FIGS. 1A and 1B are further shown to include an automated measurement and validation layer 110 configured to evaluate building system (and subsystem) performance. The automated measurement and validation (AM&V) layer 110 may implement various methods or standards of the international performance measurement and validation (IPMVP) protocol. In an exemplary embodiment, the AM&V layer 110 is configured to automatically (e.g., using data aggregated by the AM&V layer 110, integrated control layer 116, building subsystem integration layer 118, FDD layer 114, or otherwise) verify the impact of the integrated control layer 116, the FDD layer 114, the DR layer 112, or other energy-saving strategies of the smart building manager 106. For example, the AM&V layer 110 may be used to validate energy savings obtained by capital intensive retrofit projects that are monitored or managed post retrofit by the smart building manager. The AM&V layer 110 may be configured to calculate, for example, a return on investment date, the money saved using pricing information available from utilities, and the like. The AM&V layer 110 may allow for user selection of the validation method(s) it uses. For example, the AM&V layer 110 may allow for the user to select IPMVP Option C which specifies a method for the direct comparison of monthly or daily energy use from a baseline model to actual data from the post-installation measurement period. IPMVP Option C, for example, may specify for adjustments to be made of the base-year energy model analysis to account for current year over base year changes in energy-governing factors such as weather, metering period, occupancy, or production volumes. The AM&V layer 110 may be configured to track (e.g., using received communications) the inputs for use by such a validation method at regular intervals and may be configured to make adjustments to an “adjusted baseline energy use” model against which to measure savings. The AM&V layer 110 may further allow for manual or automatic non-routine adjustments of factors such as changes to the facility size, building envelope, or major equipment. Algorithms according to IPMVP Option B or Option A may also or alternatively be used or included with the AM&V layer 110. IPMVP Option B and IPMVP Option A involve measuring or calculating energy use of a system in isolation before and after it is retrofitted. Using the building subsystem integration layer (or other layers of the BMS), relevant data may be stored and the AM&V layer 110 may be configured to track the parameters specified by IPMVP Option B or A for the computation of energy savings for a system in isolation (e.g., flow rates, temperatures, power for a chiller, etc.).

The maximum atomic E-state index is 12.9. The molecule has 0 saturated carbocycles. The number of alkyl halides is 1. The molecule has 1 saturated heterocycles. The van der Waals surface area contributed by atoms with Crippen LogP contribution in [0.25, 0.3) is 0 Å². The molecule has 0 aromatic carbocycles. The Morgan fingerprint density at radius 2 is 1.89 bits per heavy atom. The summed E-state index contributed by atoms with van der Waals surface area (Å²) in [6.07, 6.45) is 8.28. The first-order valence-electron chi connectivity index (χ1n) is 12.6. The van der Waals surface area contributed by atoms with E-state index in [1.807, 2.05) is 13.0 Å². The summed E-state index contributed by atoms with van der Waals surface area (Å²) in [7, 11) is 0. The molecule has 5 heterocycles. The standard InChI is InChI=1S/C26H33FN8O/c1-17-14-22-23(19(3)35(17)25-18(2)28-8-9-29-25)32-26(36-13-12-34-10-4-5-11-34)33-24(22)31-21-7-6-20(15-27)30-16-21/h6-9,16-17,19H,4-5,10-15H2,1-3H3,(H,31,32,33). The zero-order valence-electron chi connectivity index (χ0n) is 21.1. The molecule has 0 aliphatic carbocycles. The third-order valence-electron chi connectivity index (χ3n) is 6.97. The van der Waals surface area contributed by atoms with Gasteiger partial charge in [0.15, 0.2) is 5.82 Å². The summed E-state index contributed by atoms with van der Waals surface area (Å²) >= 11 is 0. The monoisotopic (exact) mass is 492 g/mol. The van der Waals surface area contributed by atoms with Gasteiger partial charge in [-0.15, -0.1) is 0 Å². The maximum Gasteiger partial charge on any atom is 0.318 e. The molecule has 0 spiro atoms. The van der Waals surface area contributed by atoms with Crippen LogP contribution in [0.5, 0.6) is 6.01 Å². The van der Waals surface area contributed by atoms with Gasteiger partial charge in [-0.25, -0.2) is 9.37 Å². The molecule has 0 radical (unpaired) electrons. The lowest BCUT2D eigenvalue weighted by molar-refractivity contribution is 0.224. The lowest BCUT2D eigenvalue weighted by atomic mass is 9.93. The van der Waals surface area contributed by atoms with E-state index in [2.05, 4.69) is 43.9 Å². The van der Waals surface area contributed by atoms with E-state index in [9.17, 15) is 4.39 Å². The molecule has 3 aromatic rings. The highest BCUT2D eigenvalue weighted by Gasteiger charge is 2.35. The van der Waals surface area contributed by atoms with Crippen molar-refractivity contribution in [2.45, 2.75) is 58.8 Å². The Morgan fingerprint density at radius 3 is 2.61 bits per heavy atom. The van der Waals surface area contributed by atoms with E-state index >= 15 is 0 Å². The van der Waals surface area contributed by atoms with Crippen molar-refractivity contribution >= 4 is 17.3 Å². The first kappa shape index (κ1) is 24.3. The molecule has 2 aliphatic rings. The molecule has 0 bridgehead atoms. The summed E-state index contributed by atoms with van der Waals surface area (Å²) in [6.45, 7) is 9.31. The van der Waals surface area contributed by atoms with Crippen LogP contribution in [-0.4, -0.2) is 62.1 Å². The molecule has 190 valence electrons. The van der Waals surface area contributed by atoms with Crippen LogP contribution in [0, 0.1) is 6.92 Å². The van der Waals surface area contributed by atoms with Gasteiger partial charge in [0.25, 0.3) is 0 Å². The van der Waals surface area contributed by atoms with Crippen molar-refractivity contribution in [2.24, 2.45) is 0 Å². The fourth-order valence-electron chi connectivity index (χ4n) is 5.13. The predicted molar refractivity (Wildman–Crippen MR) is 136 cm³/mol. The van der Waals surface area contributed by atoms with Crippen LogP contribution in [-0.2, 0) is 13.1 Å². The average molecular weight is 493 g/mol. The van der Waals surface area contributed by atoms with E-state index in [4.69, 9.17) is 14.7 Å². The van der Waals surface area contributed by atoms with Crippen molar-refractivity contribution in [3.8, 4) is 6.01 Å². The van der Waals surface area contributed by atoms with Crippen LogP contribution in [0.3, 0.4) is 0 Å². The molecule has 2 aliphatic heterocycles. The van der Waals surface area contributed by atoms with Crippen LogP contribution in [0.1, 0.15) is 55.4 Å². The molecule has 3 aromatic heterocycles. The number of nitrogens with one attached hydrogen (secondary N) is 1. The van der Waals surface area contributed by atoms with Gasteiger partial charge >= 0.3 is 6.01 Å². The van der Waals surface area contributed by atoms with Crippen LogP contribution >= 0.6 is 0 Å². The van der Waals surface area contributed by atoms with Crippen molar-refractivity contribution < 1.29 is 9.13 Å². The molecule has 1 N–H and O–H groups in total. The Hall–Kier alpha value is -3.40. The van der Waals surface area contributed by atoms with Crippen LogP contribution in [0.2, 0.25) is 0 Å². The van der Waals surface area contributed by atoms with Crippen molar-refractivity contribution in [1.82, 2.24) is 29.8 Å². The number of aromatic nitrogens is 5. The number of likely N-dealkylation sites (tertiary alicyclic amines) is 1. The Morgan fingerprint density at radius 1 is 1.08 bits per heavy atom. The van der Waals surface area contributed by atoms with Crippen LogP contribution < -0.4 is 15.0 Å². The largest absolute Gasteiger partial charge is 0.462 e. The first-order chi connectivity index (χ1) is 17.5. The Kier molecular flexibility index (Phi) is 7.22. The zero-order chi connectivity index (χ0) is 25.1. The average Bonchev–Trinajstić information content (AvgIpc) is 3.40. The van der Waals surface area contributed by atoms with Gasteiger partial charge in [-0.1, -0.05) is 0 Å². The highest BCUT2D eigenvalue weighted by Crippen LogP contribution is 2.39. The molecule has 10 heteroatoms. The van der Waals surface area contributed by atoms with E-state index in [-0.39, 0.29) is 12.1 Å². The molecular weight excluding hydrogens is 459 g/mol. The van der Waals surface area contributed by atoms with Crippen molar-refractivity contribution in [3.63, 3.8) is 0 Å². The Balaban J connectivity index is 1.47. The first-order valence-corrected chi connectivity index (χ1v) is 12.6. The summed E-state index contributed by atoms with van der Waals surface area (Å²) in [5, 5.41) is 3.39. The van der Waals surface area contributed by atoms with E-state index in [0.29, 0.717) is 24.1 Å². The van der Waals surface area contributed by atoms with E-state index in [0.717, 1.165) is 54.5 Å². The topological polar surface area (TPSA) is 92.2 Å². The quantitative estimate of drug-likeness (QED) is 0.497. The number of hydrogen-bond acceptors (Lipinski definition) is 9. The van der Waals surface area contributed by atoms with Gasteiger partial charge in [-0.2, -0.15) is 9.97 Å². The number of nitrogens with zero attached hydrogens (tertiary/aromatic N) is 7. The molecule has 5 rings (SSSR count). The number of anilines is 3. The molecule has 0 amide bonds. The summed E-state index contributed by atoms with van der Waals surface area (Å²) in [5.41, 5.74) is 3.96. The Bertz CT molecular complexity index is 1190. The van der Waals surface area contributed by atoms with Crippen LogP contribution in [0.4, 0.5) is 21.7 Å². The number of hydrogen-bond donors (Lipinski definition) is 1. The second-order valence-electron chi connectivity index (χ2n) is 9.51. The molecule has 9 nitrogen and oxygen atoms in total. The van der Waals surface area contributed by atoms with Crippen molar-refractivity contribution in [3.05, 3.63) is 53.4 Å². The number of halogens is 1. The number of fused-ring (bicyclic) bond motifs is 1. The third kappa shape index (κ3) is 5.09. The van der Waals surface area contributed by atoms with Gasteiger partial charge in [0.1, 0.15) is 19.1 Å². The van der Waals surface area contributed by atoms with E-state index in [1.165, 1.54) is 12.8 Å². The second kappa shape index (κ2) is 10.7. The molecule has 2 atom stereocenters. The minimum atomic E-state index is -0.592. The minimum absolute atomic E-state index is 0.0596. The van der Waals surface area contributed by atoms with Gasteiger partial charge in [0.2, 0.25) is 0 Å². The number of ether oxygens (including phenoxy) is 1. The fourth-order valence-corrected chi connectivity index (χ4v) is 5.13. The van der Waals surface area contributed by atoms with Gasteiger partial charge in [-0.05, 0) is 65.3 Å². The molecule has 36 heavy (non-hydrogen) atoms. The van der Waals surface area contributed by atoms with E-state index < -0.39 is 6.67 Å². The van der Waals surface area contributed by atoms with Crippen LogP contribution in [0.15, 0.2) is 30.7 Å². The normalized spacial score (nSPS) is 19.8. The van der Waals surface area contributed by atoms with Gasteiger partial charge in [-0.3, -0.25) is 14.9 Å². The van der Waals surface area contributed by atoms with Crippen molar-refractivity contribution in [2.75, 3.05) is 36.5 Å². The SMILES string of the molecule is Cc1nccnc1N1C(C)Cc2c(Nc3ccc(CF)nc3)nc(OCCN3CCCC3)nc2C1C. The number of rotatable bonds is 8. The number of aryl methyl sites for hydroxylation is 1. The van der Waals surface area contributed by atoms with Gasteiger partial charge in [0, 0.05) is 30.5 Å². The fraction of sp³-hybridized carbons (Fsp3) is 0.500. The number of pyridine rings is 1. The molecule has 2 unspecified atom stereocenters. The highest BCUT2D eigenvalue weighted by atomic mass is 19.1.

The AM&V layer 110 may further be configured to verify that control strategies commanded by, for example, the integrated control layer or the DR layer are working properly. Further, the AM&V layer 110 may be configured to verify that a building has fulfilled curtailment contract obligations. The AM&V layer 110 may further be configured as an independent verification source for the energy supply company (utility). One concern of the utility is that a conventional smart meter may be compromised to report less energy (or energy consumed at the wrong time). The AM&V layer 110 can be used to audit smart meter data (or other data used by the utility) by measuring energy consumption directly from the building subsystems or knowledge of building subsystem usage and comparing the measurement or knowledge to the metered consumption data. If there is a discrepancy, the AM&V layer may be configured to report the discrepancy directly to the utility. Because the AM&V layer may be continuously operational and automated (e.g., not based on a monthly or quarterly calculation), the AM&V layer may be configured to provide verification of impact (e.g., of demand signals) on a granular scale (e.g., hourly, daily, weekly, etc.). For example, the AM&V layer may be configured to support the validation of very short curtailment contracts (e.g., drop×kW/h over 20 minutes starting at 2:00 pm) acted upon by the DR layer 112. The DR layer 112 may track meter data to create a subhourly baseline model against which to measure load reductions. The model may be based on average load during a period of hours prior to the curtailment event, during the five prior uncontrolled days, or as specified by other contract requirements from a utility or curtailment service provider (e.g., broker). The calculations made by the AM&V layer 110 may be based on building system energy models and may be driven by a combination of stipulated and measured input parameters to estimate, calculate, apportion, and/or plan for load reductions resulting from the DR control activities.

The AM&V layer 110 may yet further be configured to calculate energy savings and peak demand reductions in accordance with standards, protocols, or best practices for enterprise accounting and reporting on greenhouse gas (GHG) emissions. An application may access data provided or calculated by the AM&V layer 110 to provide for web-based graphical user interfaces or reports. The data underlying the GUIs or reports may be checked by the AM&V layer 110 according to, for example, the GHG Protocol Corporate Accounting Standard and the GHG Protocol for Project Accounting. The AM&V layer 110 preferably consolidates data from all the potential sources of GHG emissions at a building or campus and calculates carbon credits, energy savings in dollars (or any other currency or unit of measure), makes adjustments to the calculations or outputs based on any numbers of standards or methods, and creates detailed accountings or inventories of GHG emissions or emission reductions for each building. Such calculations and outputs may allow the AM&V layer 110 to communicate with electronic trading platforms, contract partners, or other third parties in real time or near real time to facilitate, for example, carbon offset trading and the like.